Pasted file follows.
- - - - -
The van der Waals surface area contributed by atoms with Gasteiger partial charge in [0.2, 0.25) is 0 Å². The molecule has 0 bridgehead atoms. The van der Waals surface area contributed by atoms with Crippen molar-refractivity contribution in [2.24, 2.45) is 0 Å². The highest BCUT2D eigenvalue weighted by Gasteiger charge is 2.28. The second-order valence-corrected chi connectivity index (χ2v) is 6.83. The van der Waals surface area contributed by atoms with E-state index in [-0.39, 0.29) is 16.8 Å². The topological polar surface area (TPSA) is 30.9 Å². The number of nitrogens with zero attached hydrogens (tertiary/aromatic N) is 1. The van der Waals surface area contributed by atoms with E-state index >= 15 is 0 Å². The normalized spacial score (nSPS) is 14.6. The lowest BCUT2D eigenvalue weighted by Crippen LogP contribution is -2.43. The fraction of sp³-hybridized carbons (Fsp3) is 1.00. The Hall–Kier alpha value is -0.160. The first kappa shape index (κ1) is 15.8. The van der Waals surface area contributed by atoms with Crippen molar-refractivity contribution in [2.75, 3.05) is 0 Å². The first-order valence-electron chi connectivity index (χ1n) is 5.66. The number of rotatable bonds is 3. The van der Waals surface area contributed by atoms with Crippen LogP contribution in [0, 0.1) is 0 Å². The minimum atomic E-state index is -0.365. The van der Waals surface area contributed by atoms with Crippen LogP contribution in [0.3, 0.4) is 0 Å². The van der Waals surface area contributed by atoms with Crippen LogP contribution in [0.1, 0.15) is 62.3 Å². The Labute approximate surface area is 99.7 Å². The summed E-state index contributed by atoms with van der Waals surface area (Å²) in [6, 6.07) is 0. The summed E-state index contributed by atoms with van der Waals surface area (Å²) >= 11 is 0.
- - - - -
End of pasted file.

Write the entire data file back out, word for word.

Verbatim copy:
The van der Waals surface area contributed by atoms with Gasteiger partial charge in [0.2, 0.25) is 0 Å². The molecule has 0 bridgehead atoms. The van der Waals surface area contributed by atoms with Crippen molar-refractivity contribution in [2.24, 2.45) is 0 Å². The highest BCUT2D eigenvalue weighted by Gasteiger charge is 2.28. The second-order valence-corrected chi connectivity index (χ2v) is 6.83. The van der Waals surface area contributed by atoms with E-state index in [-0.39, 0.29) is 16.8 Å². The topological polar surface area (TPSA) is 30.9 Å². The number of nitrogens with zero attached hydrogens (tertiary/aromatic N) is 1. The van der Waals surface area contributed by atoms with E-state index >= 15 is 0 Å². The normalized spacial score (nSPS) is 14.6. The lowest BCUT2D eigenvalue weighted by Crippen LogP contribution is -2.43. The fraction of sp³-hybridized carbons (Fsp3) is 1.00. The Hall–Kier alpha value is -0.160. The first kappa shape index (κ1) is 15.8. The van der Waals surface area contributed by atoms with Crippen molar-refractivity contribution in [2.75, 3.05) is 0 Å². The first-order valence-electron chi connectivity index (χ1n) is 5.66. The number of rotatable bonds is 3. The van der Waals surface area contributed by atoms with Crippen LogP contribution in [0, 0.1) is 0 Å². The minimum atomic E-state index is -0.365. The van der Waals surface area contributed by atoms with Crippen LogP contribution in [0.3, 0.4) is 0 Å². The van der Waals surface area contributed by atoms with Crippen LogP contribution in [0.1, 0.15) is 62.3 Å². The Labute approximate surface area is 99.7 Å². The summed E-state index contributed by atoms with van der Waals surface area (Å²) in [6, 6.07) is 0. The summed E-state index contributed by atoms with van der Waals surface area (Å²) >= 11 is 0.